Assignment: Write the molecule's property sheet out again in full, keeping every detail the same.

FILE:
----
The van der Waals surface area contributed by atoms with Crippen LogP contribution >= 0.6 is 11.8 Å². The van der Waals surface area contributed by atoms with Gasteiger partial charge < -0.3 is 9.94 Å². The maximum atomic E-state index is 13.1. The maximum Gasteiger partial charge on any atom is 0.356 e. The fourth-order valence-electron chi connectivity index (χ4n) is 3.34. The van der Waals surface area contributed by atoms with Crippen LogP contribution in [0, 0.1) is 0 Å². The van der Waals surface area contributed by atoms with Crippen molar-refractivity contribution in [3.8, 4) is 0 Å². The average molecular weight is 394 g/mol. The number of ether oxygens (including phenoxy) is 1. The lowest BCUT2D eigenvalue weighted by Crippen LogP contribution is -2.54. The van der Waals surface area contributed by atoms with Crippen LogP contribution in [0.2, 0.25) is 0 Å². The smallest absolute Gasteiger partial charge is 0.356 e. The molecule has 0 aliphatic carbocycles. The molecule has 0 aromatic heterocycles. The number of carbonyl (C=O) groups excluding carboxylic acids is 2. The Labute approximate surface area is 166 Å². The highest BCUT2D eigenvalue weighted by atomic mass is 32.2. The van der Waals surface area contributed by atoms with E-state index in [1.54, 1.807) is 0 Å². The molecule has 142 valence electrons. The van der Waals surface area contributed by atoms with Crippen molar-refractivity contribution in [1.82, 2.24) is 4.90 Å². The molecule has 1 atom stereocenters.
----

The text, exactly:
The van der Waals surface area contributed by atoms with Crippen LogP contribution >= 0.6 is 11.8 Å². The van der Waals surface area contributed by atoms with Gasteiger partial charge < -0.3 is 9.94 Å². The maximum atomic E-state index is 13.1. The maximum Gasteiger partial charge on any atom is 0.356 e. The fourth-order valence-electron chi connectivity index (χ4n) is 3.34. The van der Waals surface area contributed by atoms with Crippen LogP contribution in [0, 0.1) is 0 Å². The van der Waals surface area contributed by atoms with Crippen molar-refractivity contribution in [3.8, 4) is 0 Å². The average molecular weight is 394 g/mol. The number of ether oxygens (including phenoxy) is 1. The lowest BCUT2D eigenvalue weighted by Crippen LogP contribution is -2.54. The van der Waals surface area contributed by atoms with Crippen LogP contribution in [0.2, 0.25) is 0 Å². The smallest absolute Gasteiger partial charge is 0.356 e. The molecule has 0 aliphatic carbocycles. The molecule has 0 aromatic heterocycles. The number of carbonyl (C=O) groups excluding carboxylic acids is 2. The Labute approximate surface area is 166 Å². The highest BCUT2D eigenvalue weighted by atomic mass is 32.2. The van der Waals surface area contributed by atoms with E-state index in [1.54, 1.807) is 0 Å². The molecule has 142 valence electrons. The van der Waals surface area contributed by atoms with Crippen molar-refractivity contribution in [1.82, 2.24) is 4.90 Å². The molecule has 1 atom stereocenters.